Botox is a botulism toxin (neurotoxin) which can be injected into muscles to eliminate wrinkles, treat migraine and muscle pain and can be used to treat the problems associated with spasticity.
Spasiticity is very common in MS and is the result of an imbalance in the central nervous system caused by the disease affecting the brain and/or spinal. These involuntary muscle contractions cause muscle spasms and stiffness, which, over time may lead to decreased range of motion of the arms or legs. This limitation of range of motion can affect the ability to take care of ones daily needs (e.g. maintain hand and axilla hygiene and ability to dress) and affect the ability to weight bear and walk.
The Botulinum Toxin is injected into the specific muscle and effects begin to appear after one to two weeks. The injected muscles should then relax. The relaxation of the specific muscle can relieve any discomfort caused from the stiff muscle and with training from a neuro specialist physiotherapist can improve the ability to use the affected body part and ability to take care daily needs. If effective this process can be repeated at six months.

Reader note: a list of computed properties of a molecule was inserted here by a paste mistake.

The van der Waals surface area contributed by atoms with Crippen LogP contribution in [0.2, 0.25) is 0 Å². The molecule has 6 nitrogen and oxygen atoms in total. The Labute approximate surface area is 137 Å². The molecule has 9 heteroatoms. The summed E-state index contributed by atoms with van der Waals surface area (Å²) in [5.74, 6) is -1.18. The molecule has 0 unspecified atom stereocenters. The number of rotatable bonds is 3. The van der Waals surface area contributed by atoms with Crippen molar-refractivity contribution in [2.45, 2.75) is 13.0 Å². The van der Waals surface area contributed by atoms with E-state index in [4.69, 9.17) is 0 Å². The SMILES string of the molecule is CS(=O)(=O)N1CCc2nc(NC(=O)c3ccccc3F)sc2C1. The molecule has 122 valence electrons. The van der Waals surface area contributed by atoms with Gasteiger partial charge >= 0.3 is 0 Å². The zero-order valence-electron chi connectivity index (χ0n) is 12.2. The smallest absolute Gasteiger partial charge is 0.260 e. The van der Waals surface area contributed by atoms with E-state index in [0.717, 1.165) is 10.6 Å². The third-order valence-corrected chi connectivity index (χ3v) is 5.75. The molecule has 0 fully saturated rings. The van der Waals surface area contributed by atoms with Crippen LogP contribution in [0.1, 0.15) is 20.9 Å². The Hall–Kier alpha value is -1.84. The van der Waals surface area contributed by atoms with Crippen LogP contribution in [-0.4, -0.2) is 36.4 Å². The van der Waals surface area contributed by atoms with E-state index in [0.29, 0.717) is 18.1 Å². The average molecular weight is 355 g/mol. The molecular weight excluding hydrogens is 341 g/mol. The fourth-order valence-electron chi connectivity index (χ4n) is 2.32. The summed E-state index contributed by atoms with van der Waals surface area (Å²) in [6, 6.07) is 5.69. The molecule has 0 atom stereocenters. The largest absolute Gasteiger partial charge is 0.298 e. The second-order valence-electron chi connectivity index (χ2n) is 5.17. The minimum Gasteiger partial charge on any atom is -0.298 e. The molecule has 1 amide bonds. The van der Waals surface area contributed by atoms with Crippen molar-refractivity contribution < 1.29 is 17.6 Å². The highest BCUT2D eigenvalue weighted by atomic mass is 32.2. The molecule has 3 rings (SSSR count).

Not everyone with MS suffers from spasticity and this case Botulinum Toxin injections are of no use. Injections of Botulinum Toxin may also not be a good choice of treatment if the spasticity affected muscles are widespread or large muscle groups.
Botulinum Toxin is not cure for MS but rather a part of the overall management plan to help optimise movement and function. A neuro physiotherapy assessment prior or immediately following injection is highly important to help maximize the effect of the intervention and help decide if the treatment will help a patient in the first place.
Here at Advance Rehab Centre we have built strong links with local Neurologists to help with assessing the need for Botulinum Toxin Injections in clients with MS and help maximize the affect following the intervention through a stretching, strengthening and functional re training programme.